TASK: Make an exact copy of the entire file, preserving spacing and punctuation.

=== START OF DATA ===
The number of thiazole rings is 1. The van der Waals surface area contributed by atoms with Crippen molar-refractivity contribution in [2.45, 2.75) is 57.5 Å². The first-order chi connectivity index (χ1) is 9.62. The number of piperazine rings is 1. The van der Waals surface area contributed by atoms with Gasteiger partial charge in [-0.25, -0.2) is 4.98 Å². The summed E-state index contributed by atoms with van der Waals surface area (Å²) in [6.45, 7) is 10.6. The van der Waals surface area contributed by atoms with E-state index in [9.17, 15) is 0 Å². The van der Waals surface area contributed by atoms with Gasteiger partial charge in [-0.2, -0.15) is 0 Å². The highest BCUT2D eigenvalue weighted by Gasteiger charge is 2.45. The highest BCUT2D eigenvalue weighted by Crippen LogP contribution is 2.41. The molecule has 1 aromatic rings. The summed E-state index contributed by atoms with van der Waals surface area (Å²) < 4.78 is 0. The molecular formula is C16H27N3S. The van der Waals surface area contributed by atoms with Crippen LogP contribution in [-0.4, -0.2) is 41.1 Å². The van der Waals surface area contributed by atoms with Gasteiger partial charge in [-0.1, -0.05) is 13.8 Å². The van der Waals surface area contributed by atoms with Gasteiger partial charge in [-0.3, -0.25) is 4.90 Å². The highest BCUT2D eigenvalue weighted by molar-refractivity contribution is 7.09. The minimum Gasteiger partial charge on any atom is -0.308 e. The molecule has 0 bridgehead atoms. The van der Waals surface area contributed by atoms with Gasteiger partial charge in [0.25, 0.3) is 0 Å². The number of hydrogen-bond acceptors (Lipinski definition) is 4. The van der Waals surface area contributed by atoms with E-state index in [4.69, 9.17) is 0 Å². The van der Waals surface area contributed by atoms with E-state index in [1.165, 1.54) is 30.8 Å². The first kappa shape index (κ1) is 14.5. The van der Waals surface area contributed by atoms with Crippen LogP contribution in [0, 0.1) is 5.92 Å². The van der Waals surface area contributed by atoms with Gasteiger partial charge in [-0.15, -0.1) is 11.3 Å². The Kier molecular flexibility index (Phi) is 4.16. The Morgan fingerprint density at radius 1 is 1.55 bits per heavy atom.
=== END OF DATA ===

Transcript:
The number of thiazole rings is 1. The van der Waals surface area contributed by atoms with Crippen molar-refractivity contribution in [2.45, 2.75) is 57.5 Å². The first-order chi connectivity index (χ1) is 9.62. The number of piperazine rings is 1. The van der Waals surface area contributed by atoms with Gasteiger partial charge in [-0.25, -0.2) is 4.98 Å². The summed E-state index contributed by atoms with van der Waals surface area (Å²) in [6.45, 7) is 10.6. The van der Waals surface area contributed by atoms with E-state index in [9.17, 15) is 0 Å². The van der Waals surface area contributed by atoms with Gasteiger partial charge in [-0.2, -0.15) is 0 Å². The highest BCUT2D eigenvalue weighted by Gasteiger charge is 2.45. The highest BCUT2D eigenvalue weighted by Crippen LogP contribution is 2.41. The molecule has 1 aromatic rings. The summed E-state index contributed by atoms with van der Waals surface area (Å²) < 4.78 is 0. The molecular formula is C16H27N3S. The van der Waals surface area contributed by atoms with Crippen LogP contribution in [-0.4, -0.2) is 41.1 Å². The van der Waals surface area contributed by atoms with Gasteiger partial charge in [-0.1, -0.05) is 13.8 Å². The van der Waals surface area contributed by atoms with Gasteiger partial charge in [-0.3, -0.25) is 4.90 Å². The highest BCUT2D eigenvalue weighted by molar-refractivity contribution is 7.09. The minimum Gasteiger partial charge on any atom is -0.308 e. The molecule has 0 bridgehead atoms. The van der Waals surface area contributed by atoms with Gasteiger partial charge in [0.25, 0.3) is 0 Å². The number of hydrogen-bond acceptors (Lipinski definition) is 4. The van der Waals surface area contributed by atoms with E-state index in [4.69, 9.17) is 0 Å². The van der Waals surface area contributed by atoms with E-state index in [1.165, 1.54) is 30.8 Å². The first kappa shape index (κ1) is 14.5. The van der Waals surface area contributed by atoms with Crippen LogP contribution in [0, 0.1) is 5.92 Å². The van der Waals surface area contributed by atoms with Gasteiger partial charge in [-0.15, -0.1) is 11.3 Å². The Kier molecular flexibility index (Phi) is 4.16. The Morgan fingerprint density at radius 1 is 1.55 bits per heavy atom.